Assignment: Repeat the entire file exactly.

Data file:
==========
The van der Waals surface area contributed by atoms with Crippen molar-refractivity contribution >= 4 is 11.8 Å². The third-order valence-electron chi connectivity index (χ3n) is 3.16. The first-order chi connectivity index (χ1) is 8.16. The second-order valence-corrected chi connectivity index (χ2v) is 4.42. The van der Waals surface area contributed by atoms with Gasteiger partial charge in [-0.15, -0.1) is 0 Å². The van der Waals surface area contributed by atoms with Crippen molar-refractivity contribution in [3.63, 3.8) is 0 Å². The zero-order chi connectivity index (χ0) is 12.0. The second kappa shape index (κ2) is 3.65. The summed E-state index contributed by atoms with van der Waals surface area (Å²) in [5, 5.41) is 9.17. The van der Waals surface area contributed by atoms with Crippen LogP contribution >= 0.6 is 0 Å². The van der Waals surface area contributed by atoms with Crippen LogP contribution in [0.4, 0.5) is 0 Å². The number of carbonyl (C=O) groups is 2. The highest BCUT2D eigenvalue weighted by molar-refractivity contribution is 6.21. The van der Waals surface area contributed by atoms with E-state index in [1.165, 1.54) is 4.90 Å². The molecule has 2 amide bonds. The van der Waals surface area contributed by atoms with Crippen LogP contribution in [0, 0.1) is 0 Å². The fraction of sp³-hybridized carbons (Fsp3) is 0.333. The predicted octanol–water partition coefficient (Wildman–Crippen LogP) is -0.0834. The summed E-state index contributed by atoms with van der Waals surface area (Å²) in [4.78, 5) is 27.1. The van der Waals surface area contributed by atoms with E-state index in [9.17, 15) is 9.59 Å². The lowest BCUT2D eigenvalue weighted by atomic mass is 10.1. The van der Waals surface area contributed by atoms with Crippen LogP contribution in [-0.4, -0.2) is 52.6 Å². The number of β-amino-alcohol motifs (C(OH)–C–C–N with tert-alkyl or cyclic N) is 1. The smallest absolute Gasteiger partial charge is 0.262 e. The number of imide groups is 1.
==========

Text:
The van der Waals surface area contributed by atoms with Crippen molar-refractivity contribution >= 4 is 11.8 Å². The third-order valence-electron chi connectivity index (χ3n) is 3.16. The first-order chi connectivity index (χ1) is 8.16. The second-order valence-corrected chi connectivity index (χ2v) is 4.42. The van der Waals surface area contributed by atoms with Gasteiger partial charge in [-0.15, -0.1) is 0 Å². The van der Waals surface area contributed by atoms with Crippen molar-refractivity contribution in [3.63, 3.8) is 0 Å². The zero-order chi connectivity index (χ0) is 12.0. The second kappa shape index (κ2) is 3.65. The summed E-state index contributed by atoms with van der Waals surface area (Å²) in [5, 5.41) is 9.17. The van der Waals surface area contributed by atoms with Crippen LogP contribution >= 0.6 is 0 Å². The van der Waals surface area contributed by atoms with Crippen LogP contribution in [0.4, 0.5) is 0 Å². The number of carbonyl (C=O) groups is 2. The highest BCUT2D eigenvalue weighted by molar-refractivity contribution is 6.21. The van der Waals surface area contributed by atoms with E-state index in [1.165, 1.54) is 4.90 Å². The molecule has 2 amide bonds. The van der Waals surface area contributed by atoms with Crippen LogP contribution in [0, 0.1) is 0 Å². The fraction of sp³-hybridized carbons (Fsp3) is 0.333. The predicted octanol–water partition coefficient (Wildman–Crippen LogP) is -0.0834. The summed E-state index contributed by atoms with van der Waals surface area (Å²) in [4.78, 5) is 27.1. The van der Waals surface area contributed by atoms with E-state index in [9.17, 15) is 9.59 Å². The lowest BCUT2D eigenvalue weighted by atomic mass is 10.1. The van der Waals surface area contributed by atoms with Crippen LogP contribution in [-0.4, -0.2) is 52.6 Å². The number of β-amino-alcohol motifs (C(OH)–C–C–N with tert-alkyl or cyclic N) is 1. The smallest absolute Gasteiger partial charge is 0.262 e. The number of imide groups is 1.